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Publications

David Docquier; Jeremy Grist; Malcolm Roberts; Christopher Roberts; Tido Semmler; Leandro Ponsoni; François Massonnet; Dmitry Sidorenko; Dmitry Sein; Doroteaciro Iovino; Alessio Bellucci; Thierry Fichefet;

Arctic sea-ice area and volume have substantially decreased since the beginning of the satellite era. Concurrently, the poleward heat transport from the North Atlantic Ocean into the Arctic has increased, partly contributing to the loss of sea ice. Increasing the horizontal resolution of general circulation models (GCMs) improves their ability to represent the complex interplay of processes at high latitudes. Here, we investigate the impact of model resolution on Arctic sea ice and Atlantic Ocean heat transport (OHT) by using five different state-of-the-art coupled GCMs (12 model configurations in total) that include dynamic representations of the ocean, atmosphere and sea ice. The models participate in the High Resolution Model Intercomparison Project (HighResMIP) of the sixth phase of the Coupled Model Intercomparison Project (CMIP6). Model results over the period 1950–2014 are compared to different observational datasets. In the models studied, a finer ocean resolution drives lower Arctic sea-ice area and volume and generally enhances Atlantic OHT. The representation of ocean surface characteristics, such as sea-surface temperature (SST) and velocity, is greatly improved by using a finer ocean resolution. This study highlights a clear anticorrelation at interannual time scales between Arctic sea ice (area and volume) and Atlantic OHT north of 60 ◦N in the models studied. However, the strength of this relationship is not systematically impacted by model resolution. The higher the latitude to compute OHT, the stronger the relationship between sea-ice area/volume and OHT. Sea ice in the Barents/Kara and Greenland–Iceland–Norwegian (GIN) Seas is more strongly connected to Atlantic OHT than other Arctic seas.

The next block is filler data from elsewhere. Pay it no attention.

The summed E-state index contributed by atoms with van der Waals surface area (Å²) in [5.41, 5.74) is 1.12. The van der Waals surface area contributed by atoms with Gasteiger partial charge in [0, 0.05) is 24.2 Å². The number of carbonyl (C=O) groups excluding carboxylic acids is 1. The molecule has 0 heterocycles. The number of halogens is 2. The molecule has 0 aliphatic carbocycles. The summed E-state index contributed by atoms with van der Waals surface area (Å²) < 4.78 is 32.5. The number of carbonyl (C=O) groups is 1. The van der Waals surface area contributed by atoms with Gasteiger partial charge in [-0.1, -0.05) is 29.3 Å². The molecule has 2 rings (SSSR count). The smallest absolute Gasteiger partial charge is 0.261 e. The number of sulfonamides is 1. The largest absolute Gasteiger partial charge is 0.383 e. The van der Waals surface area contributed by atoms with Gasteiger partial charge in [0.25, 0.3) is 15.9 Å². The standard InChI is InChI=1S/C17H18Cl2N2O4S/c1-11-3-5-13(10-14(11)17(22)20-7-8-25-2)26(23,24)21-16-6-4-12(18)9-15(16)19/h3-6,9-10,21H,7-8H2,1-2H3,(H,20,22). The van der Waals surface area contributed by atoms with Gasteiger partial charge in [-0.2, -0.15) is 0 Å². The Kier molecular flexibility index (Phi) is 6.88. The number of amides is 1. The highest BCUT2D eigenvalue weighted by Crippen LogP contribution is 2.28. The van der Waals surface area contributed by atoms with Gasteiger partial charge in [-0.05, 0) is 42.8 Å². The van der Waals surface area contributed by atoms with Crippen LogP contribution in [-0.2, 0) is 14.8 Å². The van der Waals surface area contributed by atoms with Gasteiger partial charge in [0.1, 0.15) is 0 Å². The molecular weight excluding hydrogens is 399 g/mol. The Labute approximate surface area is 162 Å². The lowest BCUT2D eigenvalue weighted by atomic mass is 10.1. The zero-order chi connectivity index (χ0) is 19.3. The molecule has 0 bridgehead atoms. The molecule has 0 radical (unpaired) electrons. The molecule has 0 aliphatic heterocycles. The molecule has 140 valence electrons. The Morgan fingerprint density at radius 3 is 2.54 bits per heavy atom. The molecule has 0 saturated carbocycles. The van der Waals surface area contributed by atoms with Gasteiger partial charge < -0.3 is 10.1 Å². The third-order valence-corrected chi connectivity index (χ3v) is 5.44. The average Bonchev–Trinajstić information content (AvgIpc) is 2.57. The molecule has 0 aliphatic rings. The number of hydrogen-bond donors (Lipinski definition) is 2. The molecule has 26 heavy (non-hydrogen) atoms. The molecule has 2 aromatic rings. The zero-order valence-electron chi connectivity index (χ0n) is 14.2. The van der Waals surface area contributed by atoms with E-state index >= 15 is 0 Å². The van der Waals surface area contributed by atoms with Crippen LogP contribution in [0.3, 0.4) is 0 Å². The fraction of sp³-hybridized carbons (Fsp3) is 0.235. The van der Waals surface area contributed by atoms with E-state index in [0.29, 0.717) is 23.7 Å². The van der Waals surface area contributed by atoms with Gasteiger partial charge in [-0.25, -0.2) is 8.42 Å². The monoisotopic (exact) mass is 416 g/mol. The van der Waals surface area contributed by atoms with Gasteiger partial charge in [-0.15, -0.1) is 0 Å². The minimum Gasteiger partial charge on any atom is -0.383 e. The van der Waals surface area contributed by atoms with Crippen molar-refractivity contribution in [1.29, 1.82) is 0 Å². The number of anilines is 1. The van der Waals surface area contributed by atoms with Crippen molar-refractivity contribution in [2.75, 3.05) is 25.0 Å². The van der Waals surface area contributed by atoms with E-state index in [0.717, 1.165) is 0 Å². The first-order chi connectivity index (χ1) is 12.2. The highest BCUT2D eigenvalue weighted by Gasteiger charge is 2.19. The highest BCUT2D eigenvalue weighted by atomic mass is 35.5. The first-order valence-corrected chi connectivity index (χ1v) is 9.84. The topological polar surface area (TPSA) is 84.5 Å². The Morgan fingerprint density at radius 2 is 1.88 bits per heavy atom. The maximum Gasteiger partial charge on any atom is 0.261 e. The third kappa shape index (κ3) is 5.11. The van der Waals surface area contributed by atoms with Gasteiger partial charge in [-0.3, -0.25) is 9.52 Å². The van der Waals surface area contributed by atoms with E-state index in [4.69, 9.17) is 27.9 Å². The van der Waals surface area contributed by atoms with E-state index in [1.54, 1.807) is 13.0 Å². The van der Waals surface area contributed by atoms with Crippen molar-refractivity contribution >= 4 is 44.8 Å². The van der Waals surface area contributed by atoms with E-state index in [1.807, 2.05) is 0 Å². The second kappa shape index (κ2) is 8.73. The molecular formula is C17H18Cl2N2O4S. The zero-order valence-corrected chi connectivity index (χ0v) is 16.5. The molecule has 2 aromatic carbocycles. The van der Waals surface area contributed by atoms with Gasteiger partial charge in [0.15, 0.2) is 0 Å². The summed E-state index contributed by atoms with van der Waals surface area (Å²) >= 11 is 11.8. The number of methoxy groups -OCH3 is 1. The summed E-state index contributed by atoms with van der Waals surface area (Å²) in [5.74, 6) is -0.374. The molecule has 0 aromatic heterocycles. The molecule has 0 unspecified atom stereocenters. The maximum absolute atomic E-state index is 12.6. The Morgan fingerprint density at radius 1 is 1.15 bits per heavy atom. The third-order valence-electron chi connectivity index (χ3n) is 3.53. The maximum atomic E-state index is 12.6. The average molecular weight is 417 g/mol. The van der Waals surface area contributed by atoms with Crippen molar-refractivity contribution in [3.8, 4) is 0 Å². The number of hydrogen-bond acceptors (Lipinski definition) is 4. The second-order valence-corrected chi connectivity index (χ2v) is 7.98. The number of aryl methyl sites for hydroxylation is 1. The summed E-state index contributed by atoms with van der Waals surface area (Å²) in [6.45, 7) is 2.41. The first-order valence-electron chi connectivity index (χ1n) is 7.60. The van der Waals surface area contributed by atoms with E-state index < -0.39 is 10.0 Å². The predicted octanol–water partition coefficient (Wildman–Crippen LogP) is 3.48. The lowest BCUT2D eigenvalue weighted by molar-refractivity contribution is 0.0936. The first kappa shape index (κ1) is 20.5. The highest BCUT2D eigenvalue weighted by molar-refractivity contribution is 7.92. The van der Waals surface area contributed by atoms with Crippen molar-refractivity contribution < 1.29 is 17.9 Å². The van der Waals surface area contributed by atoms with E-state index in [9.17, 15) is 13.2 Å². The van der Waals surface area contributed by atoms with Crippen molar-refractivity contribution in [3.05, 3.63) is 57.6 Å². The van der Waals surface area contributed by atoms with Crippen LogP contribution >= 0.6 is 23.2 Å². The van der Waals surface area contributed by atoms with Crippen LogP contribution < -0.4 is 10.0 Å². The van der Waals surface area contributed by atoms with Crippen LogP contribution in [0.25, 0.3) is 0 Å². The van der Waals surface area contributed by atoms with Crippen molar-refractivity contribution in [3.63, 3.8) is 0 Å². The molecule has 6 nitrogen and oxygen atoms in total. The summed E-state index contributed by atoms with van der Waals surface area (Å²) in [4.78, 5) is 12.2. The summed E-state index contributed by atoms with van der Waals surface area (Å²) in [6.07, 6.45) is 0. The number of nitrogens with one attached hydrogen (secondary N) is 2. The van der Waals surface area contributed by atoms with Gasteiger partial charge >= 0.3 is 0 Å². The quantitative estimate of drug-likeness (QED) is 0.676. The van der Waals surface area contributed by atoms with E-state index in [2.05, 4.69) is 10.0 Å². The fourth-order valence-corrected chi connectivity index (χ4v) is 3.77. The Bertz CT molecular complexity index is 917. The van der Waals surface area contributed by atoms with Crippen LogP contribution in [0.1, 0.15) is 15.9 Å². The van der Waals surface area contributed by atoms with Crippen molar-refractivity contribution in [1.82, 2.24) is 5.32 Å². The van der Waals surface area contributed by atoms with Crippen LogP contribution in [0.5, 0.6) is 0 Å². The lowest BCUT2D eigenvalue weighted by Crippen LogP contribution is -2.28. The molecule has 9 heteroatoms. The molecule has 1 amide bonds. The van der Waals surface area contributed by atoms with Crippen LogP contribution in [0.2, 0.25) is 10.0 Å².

Full Article: https://www.zenodo.org/record/3244826

Bojovic, Dragana; Terrado, Marta;

Presentation of APPLICATE user engagement activities at the shared JPI Climate and Climateurope booth at the European Climate Change Adaptation Conference at ECCA

Full Article: https://www.zenodo.org/record/3243906

Bojovic, Dragana; Terrado, Marta; Christel, Isadora; Doblas-Reyes, Francisco Javier; Jóhannsson, Halldór; Cristini, Luisa; Jung, Thomas

Proceedings of the 5th International Climate Change Adaptation Conference, Cape Town, South Africa, 18 -21 June 2018

Full Article: https://www.zenodo.org/record/2590955#.XRMzbrrAO70

Bojovic, Dragana; Terrado, Marta

Conference report on the APPLICATE User Group meeting that took place on the 16 January 2018 in Barcelona, Spain

Full Article: https://www.zenodo.org/record/2590947#.XRMyXLrAO70

Ponsoni, Leandro Georges Lemaître Centre for Earth and Climate Research (TECLIM), Earth and Life Institute, Université catholique de Louvain, Louvain-la-Neuve, Belgium ; Massonnet, François; Fichefet, Thierry; Chevallier, Matthieu; Docquier, David